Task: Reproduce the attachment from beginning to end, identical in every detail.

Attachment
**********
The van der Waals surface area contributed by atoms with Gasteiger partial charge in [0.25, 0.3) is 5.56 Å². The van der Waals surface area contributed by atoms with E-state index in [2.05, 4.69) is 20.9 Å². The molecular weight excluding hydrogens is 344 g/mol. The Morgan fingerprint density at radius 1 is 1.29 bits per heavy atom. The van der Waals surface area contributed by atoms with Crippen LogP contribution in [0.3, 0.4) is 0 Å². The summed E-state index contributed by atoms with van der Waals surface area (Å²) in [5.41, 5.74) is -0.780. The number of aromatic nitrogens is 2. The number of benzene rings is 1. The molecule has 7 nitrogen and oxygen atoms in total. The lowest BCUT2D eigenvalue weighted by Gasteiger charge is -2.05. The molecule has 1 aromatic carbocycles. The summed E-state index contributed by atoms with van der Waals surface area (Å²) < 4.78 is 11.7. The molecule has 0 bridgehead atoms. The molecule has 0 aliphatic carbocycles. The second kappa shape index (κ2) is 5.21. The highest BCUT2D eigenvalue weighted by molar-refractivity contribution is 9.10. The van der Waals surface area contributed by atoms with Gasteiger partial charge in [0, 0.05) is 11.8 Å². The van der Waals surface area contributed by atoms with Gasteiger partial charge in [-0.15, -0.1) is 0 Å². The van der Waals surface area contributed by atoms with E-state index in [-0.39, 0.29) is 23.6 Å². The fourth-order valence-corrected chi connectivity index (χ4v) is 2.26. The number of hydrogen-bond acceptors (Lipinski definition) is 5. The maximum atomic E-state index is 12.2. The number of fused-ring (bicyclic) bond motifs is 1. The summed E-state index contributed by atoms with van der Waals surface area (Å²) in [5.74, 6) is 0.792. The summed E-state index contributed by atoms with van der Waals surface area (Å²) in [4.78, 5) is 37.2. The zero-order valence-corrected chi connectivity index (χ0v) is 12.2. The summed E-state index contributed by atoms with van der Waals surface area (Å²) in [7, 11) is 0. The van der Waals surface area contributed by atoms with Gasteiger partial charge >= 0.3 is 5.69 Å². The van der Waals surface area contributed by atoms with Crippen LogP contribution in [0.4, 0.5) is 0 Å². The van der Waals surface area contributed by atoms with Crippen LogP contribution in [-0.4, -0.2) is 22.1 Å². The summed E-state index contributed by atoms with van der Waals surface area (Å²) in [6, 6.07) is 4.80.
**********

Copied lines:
The van der Waals surface area contributed by atoms with Gasteiger partial charge in [0.25, 0.3) is 5.56 Å². The van der Waals surface area contributed by atoms with E-state index in [2.05, 4.69) is 20.9 Å². The molecular weight excluding hydrogens is 344 g/mol. The Morgan fingerprint density at radius 1 is 1.29 bits per heavy atom. The van der Waals surface area contributed by atoms with Crippen LogP contribution in [0.3, 0.4) is 0 Å². The summed E-state index contributed by atoms with van der Waals surface area (Å²) in [5.41, 5.74) is -0.780. The number of aromatic nitrogens is 2. The number of benzene rings is 1. The molecule has 7 nitrogen and oxygen atoms in total. The lowest BCUT2D eigenvalue weighted by Gasteiger charge is -2.05. The molecule has 1 aromatic carbocycles. The summed E-state index contributed by atoms with van der Waals surface area (Å²) < 4.78 is 11.7. The molecule has 0 bridgehead atoms. The molecule has 0 aliphatic carbocycles. The second kappa shape index (κ2) is 5.21. The highest BCUT2D eigenvalue weighted by molar-refractivity contribution is 9.10. The van der Waals surface area contributed by atoms with Gasteiger partial charge in [0, 0.05) is 11.8 Å². The van der Waals surface area contributed by atoms with Gasteiger partial charge in [-0.15, -0.1) is 0 Å². The van der Waals surface area contributed by atoms with E-state index in [-0.39, 0.29) is 23.6 Å². The fourth-order valence-corrected chi connectivity index (χ4v) is 2.26. The number of hydrogen-bond acceptors (Lipinski definition) is 5. The maximum atomic E-state index is 12.2. The number of fused-ring (bicyclic) bond motifs is 1. The summed E-state index contributed by atoms with van der Waals surface area (Å²) in [5.74, 6) is 0.792. The summed E-state index contributed by atoms with van der Waals surface area (Å²) in [4.78, 5) is 37.2. The zero-order valence-corrected chi connectivity index (χ0v) is 12.2. The summed E-state index contributed by atoms with van der Waals surface area (Å²) in [7, 11) is 0. The van der Waals surface area contributed by atoms with Gasteiger partial charge >= 0.3 is 5.69 Å². The van der Waals surface area contributed by atoms with Crippen LogP contribution in [0.4, 0.5) is 0 Å². The van der Waals surface area contributed by atoms with Crippen LogP contribution in [-0.4, -0.2) is 22.1 Å². The summed E-state index contributed by atoms with van der Waals surface area (Å²) in [6, 6.07) is 4.80.